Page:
Suburbanites live in the type of neighbourhoods that we have long been told are good for us: good for families, free from crime, with lots of open space…basically, the landscapes of The American Dream. But to planners, suburbs are more accurately portrayed in films like American Beauty (1999) or Lymelife (2009). My planning friends might be car-free, child-free, renters, and supporters of local farmers. They might support gay marriage, encourage supportive housing in their neighbourhoods, or walk to work instead of driving. But these urban eccentricities are frowned upon in the ‘burbs, and attitudes and behaviour are some of the hardest things to change in planning our communities.
There are glimmerings of environmental awareness in the ‘burbs; even a hint of planning comprehension. My suburban friends have heard of car-sharing programs, LEED-certified buildings and New Urbanism. They understand the benefits of organic gardening, public transit and community development. They just seem to be having a bit of trouble connecting these ideas to their everyday lives. They need to know how much money they could save by growing their own veggies, and how much weight they could lose doing all that gardening. They need information on local agriculture versus buying from vast supermarket chains. They need practical information, maps, schedules, and cycling workshops if they are ever going to transition from two- and three-car families. They need to understand what housing options might suit them best: it may be a condo or townhouse if they really don’t use their yards or live in one- or two-person households. They need to understand their municipality’s Official Community Plan and its social, economic, and environmental impacts so that they can get involved in creating better communities. This is grassroots-level work, the same kind of marketing and promotion that was done in the 90s to advertise composting and recycling, two activities that most suburbanites now do on a regular basis.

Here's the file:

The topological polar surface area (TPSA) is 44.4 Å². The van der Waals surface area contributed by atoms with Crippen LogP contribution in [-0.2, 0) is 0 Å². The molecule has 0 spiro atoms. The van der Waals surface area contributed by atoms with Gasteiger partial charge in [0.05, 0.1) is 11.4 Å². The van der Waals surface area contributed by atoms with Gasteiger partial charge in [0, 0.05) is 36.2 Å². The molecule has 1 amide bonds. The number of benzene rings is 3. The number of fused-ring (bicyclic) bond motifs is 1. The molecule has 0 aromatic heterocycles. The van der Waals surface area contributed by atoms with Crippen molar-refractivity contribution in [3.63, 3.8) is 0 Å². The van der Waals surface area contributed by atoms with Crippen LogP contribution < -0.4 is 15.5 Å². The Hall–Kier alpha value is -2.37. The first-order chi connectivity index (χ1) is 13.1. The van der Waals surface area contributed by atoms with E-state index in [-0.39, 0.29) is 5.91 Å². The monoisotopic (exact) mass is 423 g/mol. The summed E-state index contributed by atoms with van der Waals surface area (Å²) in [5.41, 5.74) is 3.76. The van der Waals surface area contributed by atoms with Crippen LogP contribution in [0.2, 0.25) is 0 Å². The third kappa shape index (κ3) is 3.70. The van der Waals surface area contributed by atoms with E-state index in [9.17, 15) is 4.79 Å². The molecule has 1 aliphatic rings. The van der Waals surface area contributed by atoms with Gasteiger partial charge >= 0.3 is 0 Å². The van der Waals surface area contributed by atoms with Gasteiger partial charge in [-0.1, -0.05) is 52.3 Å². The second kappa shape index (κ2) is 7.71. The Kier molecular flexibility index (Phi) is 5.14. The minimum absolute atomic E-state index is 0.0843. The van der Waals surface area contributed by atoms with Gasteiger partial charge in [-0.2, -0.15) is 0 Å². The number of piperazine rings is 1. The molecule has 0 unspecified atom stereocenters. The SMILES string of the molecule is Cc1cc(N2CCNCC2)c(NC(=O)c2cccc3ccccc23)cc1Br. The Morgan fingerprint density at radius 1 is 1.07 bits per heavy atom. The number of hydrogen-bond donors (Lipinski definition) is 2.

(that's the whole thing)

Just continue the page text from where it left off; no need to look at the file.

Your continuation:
Aside from workshops and social marketing, the crux of the matter is that some suburbanites define themselves as drivers, as those who live in large detached houses, as people in the upper echelons of society, even as bargain shoppers. The very ideals that we attack as planners are in fact prized in the ‘burbs. But we should remember that these ideals were created in the 1950s, supported by government funding and policies, and we have the power to create new ones. There is a wave of new developments in the US that includes organic farms in their subdivisions; people who buy homes get access to fresh local produce, which is increasingly appealing for many. In Canada, many people are drawn to smaller homes, neighbourhoods with sustainability features (Greenbrook in Surrey, BC, will derive 10% of its energy costs from solar power) and urban neighbourhoods with access to transit. We need to create neighbourhoods that have the appeals of suburban living but are more sustainable, which can translate into more affordable; in the organic farm suburbs, farmers’ rent is initially paid to the developer, but after all the lots are sold the revenue goes to the homeowners’ association. There are many ways to market sustainable neighbourhoods and communities, and eventually replace the old suburbia with something more socially and ecologically rewarding. More crucial, we need to market these ideals as the hip new trend in housing.